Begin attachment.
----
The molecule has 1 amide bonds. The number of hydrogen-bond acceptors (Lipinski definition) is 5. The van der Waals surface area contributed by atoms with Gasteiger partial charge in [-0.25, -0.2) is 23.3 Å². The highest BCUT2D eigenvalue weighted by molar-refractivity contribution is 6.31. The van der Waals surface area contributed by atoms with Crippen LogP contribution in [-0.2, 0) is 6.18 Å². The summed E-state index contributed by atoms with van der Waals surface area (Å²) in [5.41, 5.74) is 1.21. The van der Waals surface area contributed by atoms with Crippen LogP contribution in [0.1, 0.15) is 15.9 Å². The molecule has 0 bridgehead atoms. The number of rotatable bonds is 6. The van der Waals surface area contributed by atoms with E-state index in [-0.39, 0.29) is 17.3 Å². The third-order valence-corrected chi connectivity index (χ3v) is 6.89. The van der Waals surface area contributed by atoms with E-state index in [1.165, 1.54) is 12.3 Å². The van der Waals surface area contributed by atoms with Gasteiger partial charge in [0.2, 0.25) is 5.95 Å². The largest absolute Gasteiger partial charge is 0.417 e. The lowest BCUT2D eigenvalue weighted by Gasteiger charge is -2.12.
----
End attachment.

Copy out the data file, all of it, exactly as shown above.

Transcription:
The molecule has 1 amide bonds. The number of hydrogen-bond acceptors (Lipinski definition) is 5. The van der Waals surface area contributed by atoms with Gasteiger partial charge in [-0.25, -0.2) is 23.3 Å². The highest BCUT2D eigenvalue weighted by molar-refractivity contribution is 6.31. The van der Waals surface area contributed by atoms with Crippen LogP contribution in [-0.2, 0) is 6.18 Å². The summed E-state index contributed by atoms with van der Waals surface area (Å²) in [5.41, 5.74) is 1.21. The van der Waals surface area contributed by atoms with Crippen LogP contribution in [0.1, 0.15) is 15.9 Å². The molecule has 0 bridgehead atoms. The number of rotatable bonds is 6. The van der Waals surface area contributed by atoms with E-state index in [-0.39, 0.29) is 17.3 Å². The third-order valence-corrected chi connectivity index (χ3v) is 6.89. The van der Waals surface area contributed by atoms with E-state index in [1.165, 1.54) is 12.3 Å². The van der Waals surface area contributed by atoms with Gasteiger partial charge in [0.2, 0.25) is 5.95 Å². The largest absolute Gasteiger partial charge is 0.417 e. The lowest BCUT2D eigenvalue weighted by Gasteiger charge is -2.12.